A recent study1 has found that there may be a link between tea consumption and risk of prostate cancer.
Researchers from Glasgow University followed 6000 participants over 37 years in The Midspan Collaborative study, and found that men who consume more than seven cups of tea per day have a 50% increase of prostate cancer, when compared to those who drank less than four cups per day.
A quarter of those studied were noted as heavy tea drinkers, and of this group, 6.4% of these participants developed prostate cancer during the course of the study.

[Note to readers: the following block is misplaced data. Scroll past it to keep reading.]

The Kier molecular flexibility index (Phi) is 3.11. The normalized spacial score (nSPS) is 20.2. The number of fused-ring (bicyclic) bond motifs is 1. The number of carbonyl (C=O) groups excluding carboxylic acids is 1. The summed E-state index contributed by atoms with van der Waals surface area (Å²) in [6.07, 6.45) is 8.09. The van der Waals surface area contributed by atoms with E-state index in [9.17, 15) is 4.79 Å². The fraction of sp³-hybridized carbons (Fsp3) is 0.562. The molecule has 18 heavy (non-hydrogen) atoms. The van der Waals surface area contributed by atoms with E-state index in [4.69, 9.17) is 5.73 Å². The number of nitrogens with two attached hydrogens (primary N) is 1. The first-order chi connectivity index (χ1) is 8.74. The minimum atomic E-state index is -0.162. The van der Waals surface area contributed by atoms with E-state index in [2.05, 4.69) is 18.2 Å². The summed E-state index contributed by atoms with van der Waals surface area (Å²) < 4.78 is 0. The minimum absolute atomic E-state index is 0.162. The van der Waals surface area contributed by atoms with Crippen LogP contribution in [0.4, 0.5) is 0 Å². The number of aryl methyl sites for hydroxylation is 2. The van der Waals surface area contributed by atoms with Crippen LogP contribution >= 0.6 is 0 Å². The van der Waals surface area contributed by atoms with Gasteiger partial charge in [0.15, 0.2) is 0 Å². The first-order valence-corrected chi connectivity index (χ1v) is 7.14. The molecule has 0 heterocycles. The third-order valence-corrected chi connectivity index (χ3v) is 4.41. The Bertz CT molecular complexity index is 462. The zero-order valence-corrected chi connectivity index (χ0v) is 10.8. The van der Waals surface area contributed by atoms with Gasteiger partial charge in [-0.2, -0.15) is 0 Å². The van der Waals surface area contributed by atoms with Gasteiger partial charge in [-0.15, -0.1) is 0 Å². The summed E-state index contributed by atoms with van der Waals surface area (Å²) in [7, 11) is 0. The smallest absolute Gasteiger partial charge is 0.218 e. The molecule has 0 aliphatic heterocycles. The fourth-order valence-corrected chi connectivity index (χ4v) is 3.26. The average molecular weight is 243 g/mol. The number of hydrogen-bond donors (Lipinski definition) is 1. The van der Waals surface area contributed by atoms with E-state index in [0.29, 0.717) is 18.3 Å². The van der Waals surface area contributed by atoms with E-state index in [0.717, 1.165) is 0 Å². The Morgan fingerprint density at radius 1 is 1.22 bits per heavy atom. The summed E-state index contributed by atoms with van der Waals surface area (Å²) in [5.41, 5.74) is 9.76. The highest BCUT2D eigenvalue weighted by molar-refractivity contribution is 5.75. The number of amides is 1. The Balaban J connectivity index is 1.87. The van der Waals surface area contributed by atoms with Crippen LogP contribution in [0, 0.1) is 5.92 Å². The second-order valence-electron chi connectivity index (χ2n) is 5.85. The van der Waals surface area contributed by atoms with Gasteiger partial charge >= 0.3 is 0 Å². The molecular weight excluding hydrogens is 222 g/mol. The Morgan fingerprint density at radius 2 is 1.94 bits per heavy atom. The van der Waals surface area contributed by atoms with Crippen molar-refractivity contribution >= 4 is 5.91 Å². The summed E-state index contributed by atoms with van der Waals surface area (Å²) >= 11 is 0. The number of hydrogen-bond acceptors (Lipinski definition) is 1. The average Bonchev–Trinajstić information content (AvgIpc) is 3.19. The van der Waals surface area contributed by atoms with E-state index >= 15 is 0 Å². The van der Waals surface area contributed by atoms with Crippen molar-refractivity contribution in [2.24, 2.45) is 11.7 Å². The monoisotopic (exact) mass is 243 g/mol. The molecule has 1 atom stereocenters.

The participants aged between 21 and 75 were asked about aspects of their lifestyles such as alcohol, coffee and tea consumption as well as general health. They also attended a screening appointment.
Researchers are unsure whether tea itself can be a risk factor for prostate cancer, or if indeed the tea drinkers taking part in this study lived to an age where prostate cancer is more common.
The research also highlights that heavy tea drinkers were more likely to be teetotal, have healthy cholesterol levels and less likely to be overweight.
After adjustment for these factors, there was still a link found between tea consumption and increased risk of prostate cancer.1
Prostate cancer is the most common form of cancer within the Scottish male population.